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  • Writer's pictureKade Sharp, LICSW, CMHS

Why “Autistic kid” and Not “Kid with autism”?

Updated: Jul 25, 2020

Why “Autistic kid” and Not “Kid with autism”?

You are not alone in having this question, honestly. I had to do a lot of research when I saw that the trend had shifted from “kid with autism” to “Autistic kid.” Why was the label going first? Why was Autistic capitalized even though the phrase autism spectrum is generally not capitalized in literature? How do Autistic people feel when they see “Autistic kid” written by someone without autism? I want to briefly share what I’ve learned and link you to a resource page to hear from Autistic folks themselves, as they are truly the experts here!

What happened to person-first language?

Saying “she’s a kid with autism” is considered “person-first language.” All throughout my undergraduate degree and graduate school, I was taught to use “person-first language” because it centers the conversation on the human in front of you, not whatever label there might be that goes along with them. It was also taught to me that this is more respectful. For example, “he’s a bipolar guy” puts the focus on the descriptor, rather than the fact that he’s just “a guy who happens to have bipolar.” In that first instance, “bipolar” is either the guy’s mental health diagnosis or someone is suggesting he has many symptoms of bipolar disorder. It’s known as “identity-first language.” In the second phrase, the focus is on him as a guy - the disorder or symptomatology is an afterthought, allowing us to focus more on the guy himself.

When we look at autism, though, a majority of the Autistic community has said that they prefer not to detract from the fact that they are on the autism spectrum. In fact, many feel that they can’t separate autism from their personhood, as it actively shapes how they perceive and experience the world each day. They also feel that autism is not necessarily a disorder, but instead just the way their brain is wired- that it is, instead, how society is built and functions that creates challenges for them. With this working assumption of life and autism, it makes sense that we would not say “person with autism” the same way we would say “person with cancer.” (For more on this, please view the bottom of this Google Document by Dr Joel Schwartz.)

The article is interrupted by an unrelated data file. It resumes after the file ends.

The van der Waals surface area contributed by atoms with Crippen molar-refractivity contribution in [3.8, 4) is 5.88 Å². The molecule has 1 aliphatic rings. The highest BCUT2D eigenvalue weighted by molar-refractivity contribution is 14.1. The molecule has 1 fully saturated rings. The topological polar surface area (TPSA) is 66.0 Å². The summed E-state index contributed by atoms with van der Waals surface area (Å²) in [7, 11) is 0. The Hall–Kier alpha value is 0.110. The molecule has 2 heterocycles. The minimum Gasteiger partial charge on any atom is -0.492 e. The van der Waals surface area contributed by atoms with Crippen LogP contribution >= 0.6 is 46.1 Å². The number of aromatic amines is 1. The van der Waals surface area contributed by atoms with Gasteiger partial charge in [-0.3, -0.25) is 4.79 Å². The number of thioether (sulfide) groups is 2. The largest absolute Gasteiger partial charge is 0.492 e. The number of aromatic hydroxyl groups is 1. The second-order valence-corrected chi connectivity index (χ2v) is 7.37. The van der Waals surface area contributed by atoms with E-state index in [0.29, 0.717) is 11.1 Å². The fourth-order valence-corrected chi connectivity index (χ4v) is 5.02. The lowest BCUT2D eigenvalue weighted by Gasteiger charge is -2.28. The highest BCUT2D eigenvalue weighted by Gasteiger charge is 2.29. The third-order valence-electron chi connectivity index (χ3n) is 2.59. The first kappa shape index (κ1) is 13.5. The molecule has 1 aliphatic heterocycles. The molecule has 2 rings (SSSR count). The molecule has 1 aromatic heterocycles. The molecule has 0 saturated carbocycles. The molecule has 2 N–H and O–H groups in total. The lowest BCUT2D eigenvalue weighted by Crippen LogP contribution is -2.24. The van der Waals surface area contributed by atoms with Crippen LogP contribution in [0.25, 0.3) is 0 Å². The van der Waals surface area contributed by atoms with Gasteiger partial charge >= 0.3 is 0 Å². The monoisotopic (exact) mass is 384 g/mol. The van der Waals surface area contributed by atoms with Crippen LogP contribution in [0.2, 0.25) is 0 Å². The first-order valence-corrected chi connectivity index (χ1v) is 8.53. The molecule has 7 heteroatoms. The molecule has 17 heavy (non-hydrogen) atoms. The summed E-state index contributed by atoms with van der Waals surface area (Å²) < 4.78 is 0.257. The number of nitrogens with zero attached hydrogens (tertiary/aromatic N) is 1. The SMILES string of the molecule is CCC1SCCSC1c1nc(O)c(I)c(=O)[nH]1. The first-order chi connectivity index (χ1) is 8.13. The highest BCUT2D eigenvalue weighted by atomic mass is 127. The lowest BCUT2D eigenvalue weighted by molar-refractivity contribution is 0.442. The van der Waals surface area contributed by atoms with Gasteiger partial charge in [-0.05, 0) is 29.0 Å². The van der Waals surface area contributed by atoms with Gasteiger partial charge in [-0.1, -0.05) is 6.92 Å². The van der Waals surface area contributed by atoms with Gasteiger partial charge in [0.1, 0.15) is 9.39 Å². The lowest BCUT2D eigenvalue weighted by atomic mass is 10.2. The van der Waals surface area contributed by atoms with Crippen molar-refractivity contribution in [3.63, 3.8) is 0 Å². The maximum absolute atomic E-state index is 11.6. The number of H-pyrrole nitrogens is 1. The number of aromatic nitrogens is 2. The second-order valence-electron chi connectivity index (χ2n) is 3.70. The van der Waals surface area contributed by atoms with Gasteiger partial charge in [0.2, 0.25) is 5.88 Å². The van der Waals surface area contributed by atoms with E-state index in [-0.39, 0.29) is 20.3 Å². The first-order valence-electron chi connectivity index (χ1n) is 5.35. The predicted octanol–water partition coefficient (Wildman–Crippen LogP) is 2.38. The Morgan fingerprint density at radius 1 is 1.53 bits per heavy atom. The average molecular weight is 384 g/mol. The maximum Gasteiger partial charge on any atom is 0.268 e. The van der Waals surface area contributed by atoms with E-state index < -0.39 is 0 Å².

So does everyone say “Autistic person” now?

No, of course not. Just like any language shift, it grows in popularity and general usage slowly. You’ll still see lots of people saying “kid with autism” (heck, that’s still in my vocab, even as I’m trying to switch over!) And some people still prefer to be a “person with autism”. The bad news is: you’re not going to know until you ask or hear how they want to be referenced. So being able to actively listen to hear how someone identifies or politely asking them upfront what language you should use is a great first step.

Which one should I use if I don’t know the person’s preference or if I’m speaking generally?

I personally will be following the lead from Autistic scholars and the community - so I will be switching my language to match identity-first when speaking generally. When getting to know someone, I try to listen to hear how they talk about their own experiences and use the language they like to use for themselves. If someone lets me know they want me to use different language with them, I will absolutely change. You’re free to navigate this in any way you deem appropriate.

I would also strongly encourage you to check out articles on this topic written by Autistic authors themselves so you can see different viewpoints and dive deeper into the intricacies of language and how it affects folks. There is no “one size fits all” approach and there is always more to learn. A central location for great blogs, books, videos, sites and Facebook pages (by Autistic content creators) that is updated often is the aforementioned Google Document by Dr Joel Schwartz.

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